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30 years of terror


Merlyn Linn started working at the super market on Sixth Avenue when he was 15. He’s owned it since 1963.

Merlyn Linn started working at the super market on Sixth Avenue when he was 15. He’s owned it since 1963.

Sometimes, watching Merlyn Linn move, it’s not hard to see each and every one of his 74 years.

“I’ve had 11 surgeries, you see,” he said, sitting in the tiny break room of his Highland Park supermarket. “I had cancer and had part of my jaw removed. But really the only things that bother me are my hips and my knees.”

Linn has come about those aches and pains as honestly as any man ever has. For as long as anyone in Highland Park can recall, Linn’s Super Market at 3805 Sixth Ave. has served as Highland Park’s grocery store. The neighborhood has changed over the years, and bigger stores have come, gone and come again, but Linn’s has been there through it all.

“People tell me, ‘I don’t know what I’d do if you ever closed,’ ” Linn said, without a trace of pride or ego. “They mean a lot to me, too.”

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“Merlyn is one of the kindest, hardest working men I have ever met,” said Highland Park resident Troy Church. “He literally works every single day. I am extremely thankful for him and his little store.”

Today, Linn estimates that he and his wife still put in 120 hours a week at the market. He’s running errands and paying bills all day, then is in the store every night at 8 p.m and usually sticks around until 3 a.m. And that’s pretty much been the way of it for 60 years.

“I started here in 1955,” Linn recalled. “When I was 15.”

The store at that time was called Lutz Valu Mart and was owned by the titular Frank Lutz. Linn started out on call, just coming in whenever Lutz needed an extra hand. But after a tour in the armed forces, and alongside a year at Grandview College, Linn devoted more and more time to the little market. He quit once, leaving for a few days in 1963, because he thought he might want to go work for the new Robin Hood supermarket on Hickman Road. But he returned to Lutz after looking the new store over and deciding that it wouldn’t last six months. It didn’t.

Eventually, Lutz made it clear that he was grooming Linn for bigger things and asked him if he’d like to buy the store someday.

“Well, I just laughed,” Linn recalled. “I was working 72 hours a week and taking home $72.”

The market at the time was still run like a small-town store: closed on Sundays and by 9 p.m the rest of the week, and no beer sales. It was a modest business in a modest neighborhood, but it still seemed out of reach of Linn’s meager wages. But, a few years later, Linn had put together enough money to buy the place after all.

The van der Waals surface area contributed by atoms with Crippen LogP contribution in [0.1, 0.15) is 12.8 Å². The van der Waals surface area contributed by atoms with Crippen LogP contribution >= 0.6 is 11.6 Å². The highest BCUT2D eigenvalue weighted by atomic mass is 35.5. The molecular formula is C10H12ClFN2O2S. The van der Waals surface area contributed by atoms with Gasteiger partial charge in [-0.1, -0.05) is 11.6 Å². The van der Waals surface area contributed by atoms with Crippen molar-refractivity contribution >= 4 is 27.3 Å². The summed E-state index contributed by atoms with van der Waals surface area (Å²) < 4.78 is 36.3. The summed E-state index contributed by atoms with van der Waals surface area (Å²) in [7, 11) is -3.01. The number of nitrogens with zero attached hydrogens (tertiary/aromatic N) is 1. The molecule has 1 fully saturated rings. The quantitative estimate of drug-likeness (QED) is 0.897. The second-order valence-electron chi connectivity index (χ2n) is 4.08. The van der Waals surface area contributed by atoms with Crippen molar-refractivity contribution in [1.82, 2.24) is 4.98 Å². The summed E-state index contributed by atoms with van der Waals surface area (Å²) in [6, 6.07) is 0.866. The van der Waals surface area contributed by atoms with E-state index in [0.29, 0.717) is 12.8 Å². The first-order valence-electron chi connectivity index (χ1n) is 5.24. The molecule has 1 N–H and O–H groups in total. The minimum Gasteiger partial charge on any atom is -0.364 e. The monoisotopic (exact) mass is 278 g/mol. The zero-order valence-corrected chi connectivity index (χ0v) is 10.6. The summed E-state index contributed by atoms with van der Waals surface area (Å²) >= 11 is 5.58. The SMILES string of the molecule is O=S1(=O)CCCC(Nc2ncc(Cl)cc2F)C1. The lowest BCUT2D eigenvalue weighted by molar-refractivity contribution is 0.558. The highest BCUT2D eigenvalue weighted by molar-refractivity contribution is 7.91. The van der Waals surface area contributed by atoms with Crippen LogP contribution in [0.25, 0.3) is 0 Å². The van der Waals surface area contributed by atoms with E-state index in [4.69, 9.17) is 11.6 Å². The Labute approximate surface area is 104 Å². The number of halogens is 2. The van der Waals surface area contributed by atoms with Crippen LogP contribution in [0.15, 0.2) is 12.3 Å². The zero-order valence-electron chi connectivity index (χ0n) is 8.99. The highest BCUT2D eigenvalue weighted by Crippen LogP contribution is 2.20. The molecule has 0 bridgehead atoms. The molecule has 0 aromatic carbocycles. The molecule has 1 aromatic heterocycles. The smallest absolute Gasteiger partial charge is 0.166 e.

“I met (Lutz) up here on a Sunday, and he gave me $15,000,” Linn said. “He said, ‘You’re going to need this to run the tills.’ I always laugh about that. Nowadays, if I sold the store and brought $15,000 to a 26-year-old guy, I might never see him again.”

It was 1966, and Merlyn Linn was a business owner. The super market was already a staple of the Highland Park neighborhood, but it would be another 18 years before the decision that would ultimately cement his legacy.

“I think I’ll build a haunted house.”

Like most great ideas, Linn’s haunted house didn’t leap out fully formed; Linn didn’t just wake up one day and start building, like a kind of creepy Ray Kinsella.

“I first built one at home in my garage,” he explained. “I have four kids, and they wanted to build a haunted house for some reason. So I said OK. We had a guillotine and chainsaws and all that. It was free, and my kids worked in the various scenes. Well everybody in the neighborhood loved it. And Channel 8 came out and filmed the whole thing and put it on the 10 o’clock news.”

It was from that small, local sensation that the idea for something larger eventually sprang.

“One day I was out in the garage,” he recalled. “I could still see the tape markers and everything (from the haunted house). So I went into the house and said to the family, ‘You know, I think I’m going to build a haunted house in the grocery store.’ They all just laughed.”

By this time, Linn’s kids were all in high school, or getting close. The idea was far from a certain success, and the idea of having a father who lost his shirt on a crazy idea for a super market haunted house was enough to cause preemptive bouts of embarrassment. Nonetheless, Linn persevered. First he mapped out his layout. Then he started bringing in the wood.

“I’ve always said that you could build two homes with all the wood I’ve got down there,” he said with a laugh.

He brought in a contracting company to help with the final construction, and he and his team were putting the finishing touches on the haunted house right down to the wire.

“That first year,” he recalled, “we opened an hour late, because were were still hammering away, getting everything finished.”

“It was initially built for kids,” he continued. “Not little kids, necessarily, but 16 and under. But (the haunted house) caught on with the adults, because it’s got more suspense.”

Linn’s Haunted House has scares aplenty, but he’s always avoided the blood-and-gore visuals that many haunted houses employ. Instead, Linn has made his haunted house into a more visceral experience that preys upon a customer’s own imagination. Well, that, and plenty of jump-scares.

Though the haunted house itself remains as a permanent structure in the market’s basement year-round, Linn doesn’t open it for business until the first weekend of October. Before that date, however, there’s always plenty of work to do.

“I have to have an extra insurance policy for 16 days,” Linn said, explaining how he gets the basement ready for business each summer. “Then the fire department comes out, and they’re real strict. Then I’ve got the plumber and the building inspector and the electrician that all come and check the building out. Not just the basement, but the whole lot.”

“They were going to close me 28 years ago,” he continued. “We didn’t have smoke detectors. I had this non-flammable carpet on the ceiling, and my sprinklers coming down through that, but the fire marshal said, ‘No, you need to have sprinklers above it, too.’ So we put in sprinklers above and below (the false ceiling). Now I joke that if there was a fire down there, you’d probably drown.”

Making the building’s basement compliant with the stringent fire code for such an attraction extended beyond just updating the basic safety equipment.